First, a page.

The RX family of audio editing, restoration and repair tools moves into its sixth iteration.
The core audio editor has undergone no major changes, bar a slight facelift; with its adjustable waveform/spectrogram overlay display and Photoshop-esque selection tools there’s nothing to improve. Identifying problems in your audio and selecting the offending components is easy, though complex selections are possible (independent time/frequency, harmonic series, brush/lasso/magic wand); but that’s only the start of the journey.
On the right of the display is an expanded list of modules, split into Repair, Utility and Measurement groups. Our one negative about RX6 was that this list is now too large to be constantly visible, but then we found a Module List Filter for creating custom lists!
There are too many modules to cover in great depth here, so check the iZotope website for a full list of what is included in the three options (Elements, Standard & Advanced). RX6 has been developed to cater for music and post-production, with most of the Advanced-only modules aimed at the latter.
The module function and layout tweaks are useful and improve range and workflow across the board. Many of the new additions, such as Voice De-noise, Dialogue Isolate, Breath Control and Mouth De-click, are voice specific adaptations of existing modules and algorithms, which is obviously the key crossover between music and post production.
What helps make RX a flexible and creative toolset is that even the vocal-focused modules can be utilised for non-vocal usage, such as De-plosive to tame an over heavy kick drum. Workflow, alongside the excellent quality of the modules, is the primary focus of the platform.
With RX6 come significant tweaks and additions, the largest of which is Composite View (Standard and Advanced). This simple feature temporarily combines any number of related files, such as a drum multitrack, into a single editable waveform so common problems can be dealt with simultaneously, which saves time and reduces phase related problems.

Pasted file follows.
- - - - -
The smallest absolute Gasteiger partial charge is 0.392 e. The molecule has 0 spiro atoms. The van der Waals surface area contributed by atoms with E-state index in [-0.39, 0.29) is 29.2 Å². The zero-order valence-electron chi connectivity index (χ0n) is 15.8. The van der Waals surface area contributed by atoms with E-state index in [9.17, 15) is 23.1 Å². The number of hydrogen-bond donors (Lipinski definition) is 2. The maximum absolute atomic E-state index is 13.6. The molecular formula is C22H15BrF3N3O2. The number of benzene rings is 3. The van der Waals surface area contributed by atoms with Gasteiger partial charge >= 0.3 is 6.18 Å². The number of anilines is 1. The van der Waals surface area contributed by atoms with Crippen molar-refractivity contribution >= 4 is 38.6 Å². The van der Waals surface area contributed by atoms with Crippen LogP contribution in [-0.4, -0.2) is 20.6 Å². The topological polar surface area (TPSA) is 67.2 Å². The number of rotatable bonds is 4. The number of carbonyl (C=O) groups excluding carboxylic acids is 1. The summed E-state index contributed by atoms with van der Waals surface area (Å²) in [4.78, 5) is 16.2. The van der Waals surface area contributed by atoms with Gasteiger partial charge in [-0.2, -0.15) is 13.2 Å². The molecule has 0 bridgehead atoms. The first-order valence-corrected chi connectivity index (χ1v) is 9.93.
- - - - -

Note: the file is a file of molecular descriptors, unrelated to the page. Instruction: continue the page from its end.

Features such as Connect (a link plugin that simplifies/expedites DAW/RX file sharing), Module Chain (user defined process chains), Find Similar and batch processing make RX6 uniquely flexible and efficient. For us Spectral De-noise and Spectral Repair remain the core components of RX, both of which have seen small improvements, and are available in Standard and Advanced packages, so choosing between these two will really depend on how much income you derive from audio work, and especially voice production, whether musical or in post-production.
Both are great value, though for the money the Standard package is a no-brainer. Elements provides a good value set of tools, with Voice De-noise and De-click/clip/hum modules capable of a large range of common repair jobs, though there is a big leap in capability with the Standard package thanks to the two core modules we have mentioned. But for the price, Elements will not disappoint and there are upgrade options should you want more.